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Review: 'Spam Javelin'
'The Three Chords Of The Apocalypse'   

-  Label: 'Link2Wales Records'
-  Genre: 'Punk/New Wave' -  Release Date: '5th March 2021'

Our Rating:
They’ve seriously named their band Spam Javelin? I don’t know whether to applaud them or just give up now. Punk was always intended to be confrontational, a bit controversial or challenging. But Spam Javelin? I’d scoff and say they might as well have called themselves ‘cocks’, but then we’ve got Throbbing Gristle, and what do you do with that?

Part of me can’t help but dig their spunky abrasion, and I’m talking as much about the lyrics as the spiky guitars and shouty pissed off vocals, and they do a decent line in puntastic titles, too – although elsewhere, they’re as subtle as depositing a turd on your manager’s desk on your last day in a job (as evidenced by the likes of ‘Fuck You’, ‘Supertwat’, and ‘You’re a Sanctimonious Prick’).

‘Herd Impunity’ nabs the intro to Joy Division’s Shadowplay’ before going full-tilt punk fury., and the album as a whole is a blitzkrieg of rage. ‘We’re never gonna play in the USA’ Neil Crud (vocals / guitars) barks on ‘God Bless America’, recounting the crux of the press release which details how their US tours have all been scuppered for various reasons, spanning being refused entry to the country, to, of course, a global pandemic. Still, said pandemic has given them plenty to rage about, and they’ve thrown it all into this angry sociopolitical blast of primitive punk vitriol.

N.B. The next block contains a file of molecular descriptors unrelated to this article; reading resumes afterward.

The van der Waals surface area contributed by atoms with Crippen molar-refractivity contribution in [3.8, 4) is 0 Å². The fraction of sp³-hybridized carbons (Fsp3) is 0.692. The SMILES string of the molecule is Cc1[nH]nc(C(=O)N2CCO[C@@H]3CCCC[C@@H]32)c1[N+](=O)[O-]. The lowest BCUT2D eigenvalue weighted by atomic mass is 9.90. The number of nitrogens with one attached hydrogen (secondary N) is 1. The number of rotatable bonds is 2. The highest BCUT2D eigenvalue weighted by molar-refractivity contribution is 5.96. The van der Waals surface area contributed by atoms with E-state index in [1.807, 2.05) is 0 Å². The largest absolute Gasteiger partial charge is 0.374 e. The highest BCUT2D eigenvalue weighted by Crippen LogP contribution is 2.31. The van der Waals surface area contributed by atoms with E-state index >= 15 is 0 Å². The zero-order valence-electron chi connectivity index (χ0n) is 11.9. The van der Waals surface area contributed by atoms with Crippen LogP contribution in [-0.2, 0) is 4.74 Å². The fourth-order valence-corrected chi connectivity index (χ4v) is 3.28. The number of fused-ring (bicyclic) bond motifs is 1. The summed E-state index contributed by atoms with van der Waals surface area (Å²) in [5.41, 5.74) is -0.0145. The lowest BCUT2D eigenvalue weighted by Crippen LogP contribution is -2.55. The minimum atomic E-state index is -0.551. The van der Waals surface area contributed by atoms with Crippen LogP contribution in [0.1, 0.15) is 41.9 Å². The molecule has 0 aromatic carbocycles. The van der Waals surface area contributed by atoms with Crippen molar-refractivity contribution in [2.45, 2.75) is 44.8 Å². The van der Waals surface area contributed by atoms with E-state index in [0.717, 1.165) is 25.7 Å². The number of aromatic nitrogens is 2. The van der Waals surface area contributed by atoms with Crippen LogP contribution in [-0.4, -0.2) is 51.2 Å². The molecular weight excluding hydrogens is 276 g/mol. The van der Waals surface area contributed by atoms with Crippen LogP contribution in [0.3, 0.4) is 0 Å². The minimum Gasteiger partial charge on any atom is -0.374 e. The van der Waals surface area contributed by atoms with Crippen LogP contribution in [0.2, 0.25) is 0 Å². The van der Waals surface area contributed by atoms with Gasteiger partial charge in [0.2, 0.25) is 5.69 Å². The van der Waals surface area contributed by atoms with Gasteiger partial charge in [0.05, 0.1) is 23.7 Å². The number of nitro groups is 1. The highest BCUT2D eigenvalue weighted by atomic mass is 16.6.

‘Joy Division Tool’ is actually a decent post-punk tune, even if it only 49 seconds long. ‘We’ve Made Plans for Nigel’ makes a contemporary response to the XTC classic, while the three instalments of ‘Shit You Don’t Need’ are frenzied attacks on capitalism. It being 2021, punk’s never going to smash the system, but crucning guitars and shouting at least provides a much-needed outlet for frustration and anger and the shitness of everything. Who would have thought that 40 years on from Thatcher, history would repeat , only worse?

The album’s title is a self-effacing acknowledgement of the band’s limitations, but ultimately its primitivism isn’t really all that endearing. While most of the sentiment is solid – assuming you’re not as right-wing, Tory voting tosser – this is so basic it’s hard to really invest in.

‘Three Chords’ is dirty punk played rough and raw that essentially recreates the nihilistic gnarliness of The Anti-Nowhere League, but with additional Joy Division lifts.

  author: Christopher Nosnibor

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